By Luke Wroblewski. Rosenfeld Media, May 2008.

Web Form Design: Filling in the blanks, by Luke Wroblewski

Anyone who designs anything for the web needs a copy of this. It makes it so nice to not have to think about designing forms. I can spend my time on more interesting design challenges. This book doesn’t leave my desk.

Forms make or break the most crucial online interactions: checkout, registration, and any task requiring information entry. In this book, Luke Wroblewski draws on original research, his considerable experience at Yahoo! and eBay, and the perspectives of many of the field’s leading designers to show you everything you need to know about designing effective and engaging web forms.

I have found this book to be the most practical, comprehensive and data-driven guide for solving form design challenges and I consider it an essential reference.

The Smashing Book #1

https://shop.smashingmagazine.com/smashing-book-intl.html

The Smashing Book #1

This book is available exclusively from Smashing Magazine. This book looks at Web design rules of thumb, color theory, usability guidelines, user interface design, best coding and optimization practices, as well as typography, marketing, branding and exclusive insights from top designers across the globe.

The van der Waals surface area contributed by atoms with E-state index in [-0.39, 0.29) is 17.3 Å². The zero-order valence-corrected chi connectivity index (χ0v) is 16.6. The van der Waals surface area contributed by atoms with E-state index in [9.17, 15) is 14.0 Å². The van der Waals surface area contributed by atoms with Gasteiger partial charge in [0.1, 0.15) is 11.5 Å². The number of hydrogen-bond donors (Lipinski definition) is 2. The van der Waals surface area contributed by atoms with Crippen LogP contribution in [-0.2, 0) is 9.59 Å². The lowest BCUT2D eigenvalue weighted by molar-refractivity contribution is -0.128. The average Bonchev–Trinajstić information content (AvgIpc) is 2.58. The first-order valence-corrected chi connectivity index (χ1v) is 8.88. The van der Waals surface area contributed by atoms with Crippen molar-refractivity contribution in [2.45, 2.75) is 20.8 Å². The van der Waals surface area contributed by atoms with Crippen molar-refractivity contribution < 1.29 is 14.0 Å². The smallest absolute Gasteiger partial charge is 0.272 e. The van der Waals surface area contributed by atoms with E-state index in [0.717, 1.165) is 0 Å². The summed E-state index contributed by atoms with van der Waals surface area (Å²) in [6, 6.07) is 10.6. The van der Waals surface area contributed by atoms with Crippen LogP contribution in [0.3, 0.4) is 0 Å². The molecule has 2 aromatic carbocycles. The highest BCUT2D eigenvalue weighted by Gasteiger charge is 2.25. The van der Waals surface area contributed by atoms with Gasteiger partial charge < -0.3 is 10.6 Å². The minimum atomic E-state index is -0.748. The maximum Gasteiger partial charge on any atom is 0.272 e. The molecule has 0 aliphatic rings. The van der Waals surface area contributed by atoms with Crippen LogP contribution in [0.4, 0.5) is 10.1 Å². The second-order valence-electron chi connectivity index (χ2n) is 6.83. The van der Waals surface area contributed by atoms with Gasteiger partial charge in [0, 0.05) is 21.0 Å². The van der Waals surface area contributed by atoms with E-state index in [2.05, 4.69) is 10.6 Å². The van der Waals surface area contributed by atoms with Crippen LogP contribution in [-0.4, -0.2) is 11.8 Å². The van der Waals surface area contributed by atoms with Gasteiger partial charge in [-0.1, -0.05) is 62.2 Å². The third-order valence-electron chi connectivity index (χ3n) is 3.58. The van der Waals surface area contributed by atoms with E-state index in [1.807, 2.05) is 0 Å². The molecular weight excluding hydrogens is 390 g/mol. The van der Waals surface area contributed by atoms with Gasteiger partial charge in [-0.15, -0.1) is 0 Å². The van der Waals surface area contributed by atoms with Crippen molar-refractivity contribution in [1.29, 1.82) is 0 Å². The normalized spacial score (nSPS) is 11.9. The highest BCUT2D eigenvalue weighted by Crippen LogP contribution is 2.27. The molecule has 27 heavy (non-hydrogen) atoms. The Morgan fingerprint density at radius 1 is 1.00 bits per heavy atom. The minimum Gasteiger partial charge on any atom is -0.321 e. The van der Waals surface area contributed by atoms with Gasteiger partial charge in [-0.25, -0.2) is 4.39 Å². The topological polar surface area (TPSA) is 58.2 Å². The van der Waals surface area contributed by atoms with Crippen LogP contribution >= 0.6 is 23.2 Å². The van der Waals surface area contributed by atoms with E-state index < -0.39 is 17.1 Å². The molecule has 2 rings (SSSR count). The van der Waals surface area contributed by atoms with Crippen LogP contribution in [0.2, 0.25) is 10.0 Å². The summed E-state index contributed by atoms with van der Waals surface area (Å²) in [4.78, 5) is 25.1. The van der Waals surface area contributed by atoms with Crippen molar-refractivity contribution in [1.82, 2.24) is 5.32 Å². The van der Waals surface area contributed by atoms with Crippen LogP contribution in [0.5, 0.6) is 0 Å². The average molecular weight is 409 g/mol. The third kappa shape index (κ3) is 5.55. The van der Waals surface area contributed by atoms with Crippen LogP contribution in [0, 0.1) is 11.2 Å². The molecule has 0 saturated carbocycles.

This book contains ten carefully prepared, written and edited stories that are based upon topic suggestions and wishes of Smashing Magazine’s readers. The topics covered here are fundamental and so the content is highly practical.

The Smashing Book #2

https://shop.smashingmagazine.com/smashing-book-2-intl.html#d=smashing-book-2

The Smashing Book #2

This book shares valuable practical insight into design, usability and coding. It provides professional advice for designing mobile applications and building successful e-commerce websites, and it explains common coding mistakes and how to avoid them. You’ll explore the principles of professional design thinking and graphic design and learn how to apply psychology and game theory to create engaging user experiences.

Designing Web Interfaces: Principles and Patterns for Rich Interactions

By Bill Scott & Theresa Neil

http://www.amazon.com/gp/product/0596516258?ie=UTF8&tag=looksgoodwork-20&linkCode=as2&camp=1789&creative=390957&creativeASIN=0596516258

Want to learn how to create great user experiences on today’s web? In this book, UI experts Bill Scott and Theresa Neil present more than 75 design patterns for building great web interfaces that provide interaction. Distilled from the author’s years of experience at Sabre, Yahoo!, and Netflix, these best practices are grouped into six key principles to help you take advantage of the web technologies available today. With an entire section devoted to each design principle, Designing Web Interfaces illustrates many patterns with full-color examples from working websites. If you need to build or renovate a website to be truly interactive, this book will give you the principles for success.